Retirement Reductions Still Contemplated by Congress

Although the President has signed legislation providing a three-month Continuing Resolution for FY 2018, a three-month suspension of the debt limit ceiling, and hurricane recovery funds, all these must be revisited.

A dark contrast photo of the US Capitol against cloudy gray skies.Members of Congress and the administration are working to find agreement on a Fiscal Year (FY) 2018 budget resolution, as well as on tax reform legislation, a plan to address the debt ceiling going forward, FY 2018 agency funding after December 8th, and with two hurricanes devastating wide paths in the last two weeks, more recovery aid will also be needed. Therefore, Congress is considering how to pay for all of these items this fall, with potential changes to both mandatory and discretionary spending in December, meaning that changes to federal employee retirement continue to loom large.

The Congressional Budget Office (CBO) produced a recent report that looked at five potential options to change federal retirement, based upon differing desired personnel outcomes. The options are:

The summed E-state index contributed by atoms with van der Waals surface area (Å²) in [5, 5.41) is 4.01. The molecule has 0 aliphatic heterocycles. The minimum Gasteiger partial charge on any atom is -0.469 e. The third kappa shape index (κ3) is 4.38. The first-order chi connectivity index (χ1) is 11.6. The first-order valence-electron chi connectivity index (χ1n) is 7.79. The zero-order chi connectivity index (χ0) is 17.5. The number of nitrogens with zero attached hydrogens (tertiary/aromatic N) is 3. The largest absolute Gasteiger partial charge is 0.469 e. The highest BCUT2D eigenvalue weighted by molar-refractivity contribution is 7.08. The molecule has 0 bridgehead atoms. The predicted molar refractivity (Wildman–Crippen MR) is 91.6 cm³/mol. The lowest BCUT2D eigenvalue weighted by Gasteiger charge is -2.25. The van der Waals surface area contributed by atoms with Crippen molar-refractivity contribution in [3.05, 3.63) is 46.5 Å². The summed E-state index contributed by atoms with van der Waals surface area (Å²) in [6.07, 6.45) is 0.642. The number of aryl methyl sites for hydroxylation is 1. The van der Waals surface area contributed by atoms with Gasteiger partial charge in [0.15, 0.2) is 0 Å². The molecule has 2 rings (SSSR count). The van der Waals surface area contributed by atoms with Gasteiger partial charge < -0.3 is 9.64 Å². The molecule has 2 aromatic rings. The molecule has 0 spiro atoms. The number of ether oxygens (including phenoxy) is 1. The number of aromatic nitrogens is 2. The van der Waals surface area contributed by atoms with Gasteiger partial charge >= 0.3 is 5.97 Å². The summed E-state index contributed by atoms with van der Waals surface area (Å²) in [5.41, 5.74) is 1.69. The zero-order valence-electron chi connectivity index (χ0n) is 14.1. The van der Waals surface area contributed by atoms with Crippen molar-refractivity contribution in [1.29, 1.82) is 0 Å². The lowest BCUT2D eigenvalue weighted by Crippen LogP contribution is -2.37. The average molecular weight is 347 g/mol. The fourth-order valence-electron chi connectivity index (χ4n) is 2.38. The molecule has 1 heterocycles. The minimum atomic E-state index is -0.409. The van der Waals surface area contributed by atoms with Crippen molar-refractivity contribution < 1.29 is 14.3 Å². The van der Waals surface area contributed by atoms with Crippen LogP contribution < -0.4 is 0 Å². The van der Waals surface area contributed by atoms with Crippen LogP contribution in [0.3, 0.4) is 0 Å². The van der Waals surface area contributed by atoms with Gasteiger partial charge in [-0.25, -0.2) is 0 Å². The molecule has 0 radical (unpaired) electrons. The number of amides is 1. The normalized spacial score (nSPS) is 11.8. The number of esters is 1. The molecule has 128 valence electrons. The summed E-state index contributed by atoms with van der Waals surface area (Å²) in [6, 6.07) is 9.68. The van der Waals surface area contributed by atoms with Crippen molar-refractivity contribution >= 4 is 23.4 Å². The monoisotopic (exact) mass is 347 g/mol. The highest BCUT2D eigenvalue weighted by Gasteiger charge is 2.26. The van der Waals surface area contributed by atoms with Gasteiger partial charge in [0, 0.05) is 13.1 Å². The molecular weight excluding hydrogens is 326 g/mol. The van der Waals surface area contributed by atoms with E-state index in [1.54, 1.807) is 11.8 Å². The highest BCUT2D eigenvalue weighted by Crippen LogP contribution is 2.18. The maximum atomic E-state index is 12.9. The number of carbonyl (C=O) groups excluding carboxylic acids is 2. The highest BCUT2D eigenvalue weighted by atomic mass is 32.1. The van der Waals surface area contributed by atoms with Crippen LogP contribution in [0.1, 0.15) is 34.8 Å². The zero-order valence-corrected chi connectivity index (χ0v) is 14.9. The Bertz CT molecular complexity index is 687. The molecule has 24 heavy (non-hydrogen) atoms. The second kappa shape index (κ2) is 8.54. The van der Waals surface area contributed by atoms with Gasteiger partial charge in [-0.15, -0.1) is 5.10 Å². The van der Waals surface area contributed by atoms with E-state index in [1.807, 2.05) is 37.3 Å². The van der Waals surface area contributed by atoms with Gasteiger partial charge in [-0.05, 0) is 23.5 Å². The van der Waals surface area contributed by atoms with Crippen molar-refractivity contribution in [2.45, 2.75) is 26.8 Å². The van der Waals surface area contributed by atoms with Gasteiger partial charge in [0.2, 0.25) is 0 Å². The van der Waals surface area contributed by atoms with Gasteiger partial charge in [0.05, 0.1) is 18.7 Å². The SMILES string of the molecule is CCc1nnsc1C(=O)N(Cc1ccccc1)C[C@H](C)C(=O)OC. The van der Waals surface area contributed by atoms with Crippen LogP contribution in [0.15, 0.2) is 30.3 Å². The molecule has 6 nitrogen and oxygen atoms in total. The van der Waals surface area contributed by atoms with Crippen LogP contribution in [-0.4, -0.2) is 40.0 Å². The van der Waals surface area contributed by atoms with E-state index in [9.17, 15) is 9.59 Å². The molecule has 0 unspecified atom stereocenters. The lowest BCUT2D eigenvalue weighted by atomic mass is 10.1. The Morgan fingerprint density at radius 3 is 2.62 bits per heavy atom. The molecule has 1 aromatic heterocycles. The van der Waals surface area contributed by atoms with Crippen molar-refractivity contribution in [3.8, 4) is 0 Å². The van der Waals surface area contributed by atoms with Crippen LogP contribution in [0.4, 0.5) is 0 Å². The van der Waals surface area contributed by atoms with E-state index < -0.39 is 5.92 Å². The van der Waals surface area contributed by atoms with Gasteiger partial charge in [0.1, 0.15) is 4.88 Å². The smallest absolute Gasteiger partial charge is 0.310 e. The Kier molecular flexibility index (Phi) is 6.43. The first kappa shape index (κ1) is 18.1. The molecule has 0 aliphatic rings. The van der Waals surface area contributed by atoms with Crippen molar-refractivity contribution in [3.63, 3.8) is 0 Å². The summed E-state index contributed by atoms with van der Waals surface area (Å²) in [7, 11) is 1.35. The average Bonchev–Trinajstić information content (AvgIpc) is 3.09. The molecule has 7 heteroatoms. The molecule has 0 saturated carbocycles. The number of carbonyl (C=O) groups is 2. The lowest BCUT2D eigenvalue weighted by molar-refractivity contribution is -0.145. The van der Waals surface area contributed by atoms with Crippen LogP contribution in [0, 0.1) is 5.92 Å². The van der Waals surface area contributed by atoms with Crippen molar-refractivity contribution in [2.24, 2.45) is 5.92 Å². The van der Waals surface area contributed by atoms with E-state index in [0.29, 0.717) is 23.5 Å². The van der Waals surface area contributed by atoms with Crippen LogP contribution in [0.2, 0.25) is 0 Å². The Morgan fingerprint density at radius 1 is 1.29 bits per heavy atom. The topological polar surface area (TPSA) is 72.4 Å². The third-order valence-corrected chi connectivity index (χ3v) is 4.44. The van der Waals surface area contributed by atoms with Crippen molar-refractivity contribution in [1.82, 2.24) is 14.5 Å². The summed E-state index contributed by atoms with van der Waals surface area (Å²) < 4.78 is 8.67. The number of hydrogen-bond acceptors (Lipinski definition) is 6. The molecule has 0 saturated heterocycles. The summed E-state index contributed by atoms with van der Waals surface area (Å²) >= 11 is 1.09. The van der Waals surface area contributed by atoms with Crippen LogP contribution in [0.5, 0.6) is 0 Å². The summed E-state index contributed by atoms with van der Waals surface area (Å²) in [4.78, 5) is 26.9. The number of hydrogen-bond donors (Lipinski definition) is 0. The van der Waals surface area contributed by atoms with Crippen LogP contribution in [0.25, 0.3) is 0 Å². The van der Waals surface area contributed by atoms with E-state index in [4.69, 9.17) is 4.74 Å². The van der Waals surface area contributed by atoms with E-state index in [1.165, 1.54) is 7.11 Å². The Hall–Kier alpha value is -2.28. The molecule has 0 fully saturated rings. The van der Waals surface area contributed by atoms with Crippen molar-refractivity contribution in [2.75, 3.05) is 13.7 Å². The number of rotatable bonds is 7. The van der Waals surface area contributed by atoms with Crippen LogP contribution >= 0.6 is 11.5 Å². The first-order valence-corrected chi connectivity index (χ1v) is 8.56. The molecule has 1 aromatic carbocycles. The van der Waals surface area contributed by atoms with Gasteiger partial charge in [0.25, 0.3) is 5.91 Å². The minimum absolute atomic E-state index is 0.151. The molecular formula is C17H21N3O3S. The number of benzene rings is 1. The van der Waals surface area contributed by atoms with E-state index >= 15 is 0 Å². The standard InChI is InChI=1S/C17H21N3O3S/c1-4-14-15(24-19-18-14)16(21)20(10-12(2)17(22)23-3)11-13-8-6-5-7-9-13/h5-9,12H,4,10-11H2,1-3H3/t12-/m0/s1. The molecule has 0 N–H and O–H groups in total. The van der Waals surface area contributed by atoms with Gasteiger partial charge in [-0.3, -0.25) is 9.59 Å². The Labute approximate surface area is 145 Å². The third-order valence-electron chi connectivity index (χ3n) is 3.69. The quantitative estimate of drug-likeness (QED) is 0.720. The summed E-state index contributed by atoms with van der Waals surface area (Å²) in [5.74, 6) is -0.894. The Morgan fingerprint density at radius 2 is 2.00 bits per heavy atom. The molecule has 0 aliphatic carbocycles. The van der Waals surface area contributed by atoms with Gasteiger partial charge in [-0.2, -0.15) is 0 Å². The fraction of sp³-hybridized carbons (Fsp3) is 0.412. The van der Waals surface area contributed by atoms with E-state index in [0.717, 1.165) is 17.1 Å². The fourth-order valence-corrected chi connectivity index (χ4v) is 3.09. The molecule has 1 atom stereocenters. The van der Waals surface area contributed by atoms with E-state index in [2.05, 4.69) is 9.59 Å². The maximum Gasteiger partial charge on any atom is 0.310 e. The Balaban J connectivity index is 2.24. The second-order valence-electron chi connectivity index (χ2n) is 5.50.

• Increase the FERS contribution rate to 4.4% for all current employees;
  • Decrease the FERS contribution rate to 0.8% for all employees;
  • Decrease FERS pensions by basing the retirement benefit on the five highest years of salary, instead of the highest three years;
  • Eliminate the FERS pension, increase the government’s automatic Thrift Savings Plan (TSP) contribution to 8 percent of salary, and require the government to match employees’ contributions up to an additional 7 percent; or
  • Eliminate the FERS pension, increase the government’s automatic TSP contribution to 10 percent of salary, and eliminate the government’s matching contribution.

In addition to CBO’s options, members of Congress continue to consider the administration’s recommended changes to retirement benefits from earlier this year, which include increasing FERS contributions by approximately 6 or 7 percent for all employees (thereby reducing take-home pay), moving to a high-5 annuity computation, eliminating the FERS Supplement, and reducing annual cost-of-living adjustments for retiree annuities.

I know that you, like other federal employees, are well aware of the challenges our country faces and have already stepped up to the plate to do your part. You continue to help FDA perform its mission successfully and efficiently, even in the face of continued threats of cuts, government shutdowns, RIFs, and furloughs.

To find out more, please visit the NTEU Legislative Action Center.